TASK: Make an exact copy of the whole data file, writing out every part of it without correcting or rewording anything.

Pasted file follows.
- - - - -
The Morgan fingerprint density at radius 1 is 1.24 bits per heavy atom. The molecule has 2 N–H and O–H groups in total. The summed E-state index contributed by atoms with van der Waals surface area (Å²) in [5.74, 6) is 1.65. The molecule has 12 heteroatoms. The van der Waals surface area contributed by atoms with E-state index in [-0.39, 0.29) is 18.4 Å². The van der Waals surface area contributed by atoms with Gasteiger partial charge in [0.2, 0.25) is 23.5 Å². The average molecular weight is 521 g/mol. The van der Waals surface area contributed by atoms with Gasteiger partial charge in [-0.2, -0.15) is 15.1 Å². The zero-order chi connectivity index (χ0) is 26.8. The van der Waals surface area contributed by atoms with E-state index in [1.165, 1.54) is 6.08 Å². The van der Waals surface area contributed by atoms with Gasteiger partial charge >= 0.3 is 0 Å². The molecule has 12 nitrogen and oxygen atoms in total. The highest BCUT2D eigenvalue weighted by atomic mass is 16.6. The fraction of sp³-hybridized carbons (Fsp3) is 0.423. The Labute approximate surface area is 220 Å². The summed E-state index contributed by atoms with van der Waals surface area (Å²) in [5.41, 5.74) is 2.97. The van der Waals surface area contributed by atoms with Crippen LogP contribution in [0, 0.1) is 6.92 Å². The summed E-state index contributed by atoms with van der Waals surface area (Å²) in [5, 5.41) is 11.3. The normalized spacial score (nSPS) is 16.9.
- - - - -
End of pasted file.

The Morgan fingerprint density at radius 1 is 1.24 bits per heavy atom. The molecule has 2 N–H and O–H groups in total. The summed E-state index contributed by atoms with van der Waals surface area (Å²) in [5.74, 6) is 1.65. The molecule has 12 heteroatoms. The van der Waals surface area contributed by atoms with E-state index in [-0.39, 0.29) is 18.4 Å². The van der Waals surface area contributed by atoms with Gasteiger partial charge in [0.2, 0.25) is 23.5 Å². The average molecular weight is 521 g/mol. The van der Waals surface area contributed by atoms with Gasteiger partial charge in [-0.2, -0.15) is 15.1 Å². The zero-order chi connectivity index (χ0) is 26.8. The van der Waals surface area contributed by atoms with E-state index in [1.165, 1.54) is 6.08 Å². The van der Waals surface area contributed by atoms with Gasteiger partial charge >= 0.3 is 0 Å². The molecule has 12 nitrogen and oxygen atoms in total. The highest BCUT2D eigenvalue weighted by atomic mass is 16.6. The fraction of sp³-hybridized carbons (Fsp3) is 0.423. The Labute approximate surface area is 220 Å². The summed E-state index contributed by atoms with van der Waals surface area (Å²) in [5.41, 5.74) is 2.97. The van der Waals surface area contributed by atoms with Crippen LogP contribution in [0, 0.1) is 6.92 Å². The summed E-state index contributed by atoms with van der Waals surface area (Å²) in [5, 5.41) is 11.3. The normalized spacial score (nSPS) is 16.9.